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J Pediatr. Author manuscript; available in PMC 2010 September 1.
Published in final edited form as:
PMCID: PMC2739807

Do seizures contribute to neonatal hypoxic-ischemic brain injury?

In the pediatric age group, the risk of seizures is highest in the neonatal period [1]. Yet, neonatal seizures are often refractory to conventional anticonvulsant drug therapy. An important unresolved question for neonatal clinicians is whether aggressive medical treatment of seizures is warranted, particularly because the etiology of seizures is invariably a significant determinant of neurodevelopmental outcome and experimental studies with animal models have raised concerns about potential neurotoxicity of anticonvulsant drugs in neonates [2]. The clinical scenario in which this dilemma emerges most frequently is in the setting of acute hypoxic-ischemic brain injury. Neonates with encephalopathy and seizures as a result of asphyxial brain injury are at substantial risk for poor neurodevelopmental outcome, and their seizures are often difficult to control quickly and completely.

A post-hoc analysis of data from the Cool-Cap hypothermia treatment trial revealed that absence of seizures was an independent predictor of better 18 month outcome in asphyxiated neonates [3]. Yet, a recent Cochrane Review that evaluated available data to determine if anticonvulsants could prevent mortality and morbidity in full term newborns with perinatal asphyxia concluded that “anticonvulsant therapy to term infants in the immediate period following perinatal asphyxia cannot be recommended for routine clinical practice, other than in the treatment of prolonged or frequent clinical seizures” [4]. However, this analysis was substantially confounded by the limited efficacy of routinely used antiepileptic drugs in neonates [5]. Thus, in this population, it has been very difficult to determine whether seizures cause/amplify neonatal brain injury, and, more importantly, whether prevention and/or early effective treatment of seizures would improve neurodevelopmental outcomes.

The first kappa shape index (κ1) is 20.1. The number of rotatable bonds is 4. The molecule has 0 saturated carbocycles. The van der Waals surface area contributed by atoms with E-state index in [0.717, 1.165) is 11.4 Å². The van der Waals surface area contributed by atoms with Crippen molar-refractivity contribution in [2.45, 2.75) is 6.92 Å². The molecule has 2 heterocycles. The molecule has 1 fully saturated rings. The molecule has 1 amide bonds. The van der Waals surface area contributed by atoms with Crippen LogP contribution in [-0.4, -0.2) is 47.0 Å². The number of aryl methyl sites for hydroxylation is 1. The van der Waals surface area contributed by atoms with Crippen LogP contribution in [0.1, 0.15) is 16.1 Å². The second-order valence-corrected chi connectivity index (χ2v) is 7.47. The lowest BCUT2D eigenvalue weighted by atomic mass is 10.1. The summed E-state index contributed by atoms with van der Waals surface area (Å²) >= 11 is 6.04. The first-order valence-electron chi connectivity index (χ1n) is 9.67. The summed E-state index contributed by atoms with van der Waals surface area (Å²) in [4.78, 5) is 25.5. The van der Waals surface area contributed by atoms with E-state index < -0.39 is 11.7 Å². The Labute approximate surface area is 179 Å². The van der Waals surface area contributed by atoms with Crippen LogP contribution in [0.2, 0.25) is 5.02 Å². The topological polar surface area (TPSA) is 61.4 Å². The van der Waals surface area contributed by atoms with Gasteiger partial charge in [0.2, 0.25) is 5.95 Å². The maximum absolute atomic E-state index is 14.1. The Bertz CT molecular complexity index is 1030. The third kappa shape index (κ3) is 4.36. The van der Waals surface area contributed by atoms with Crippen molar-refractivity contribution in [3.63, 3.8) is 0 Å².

Perhaps the most frequently cited clinical data indicating that neonatal seizures are deleterious in this setting are the results of a magnetic resonance spectroscopy study that was performed in neonates with antecedent asphyxia and seizures [6]. The major findings were that seizure severity (based on a clinical score) contributed to abnormal brain metabolism (increased lactate to choline ratio) and to measures of neuronal injury (reduced N-acetyl-aspartate to choline ratio). In a thought-provoking article in this issue of The Journal [7], Glass et al report complementary data that address this complex issue. They compared cognitive and motor outcomes at age four years in 77 children who were born at term, who were at risk for hypoxic-ischemic brain injury, and who all had brain magnetic resonance imaging (MRI) in the newborn period. About one third (25/77) had clinically detected neonatal seizures. Neonatal MRI’s were classified with respect to anatomic distribution and severity of acute injury. Neonatal seizure severity was classified based on a scoring system devised by the authors. Multivariate regression was applied to examine the effect of seizures on outcomes, controlling for the severity of MRI-documented brain injury. The major findings were that adjusting for MRI-classified injury severity, full scale intelligence quotients (FSIQ) were substantially lower and likelihood of abnormal neuromotor exams was higher after severe neonatal seizures. Trends for reductions in FSIQ decrements were similar but of lesser magnitude after mild-moderate seizures.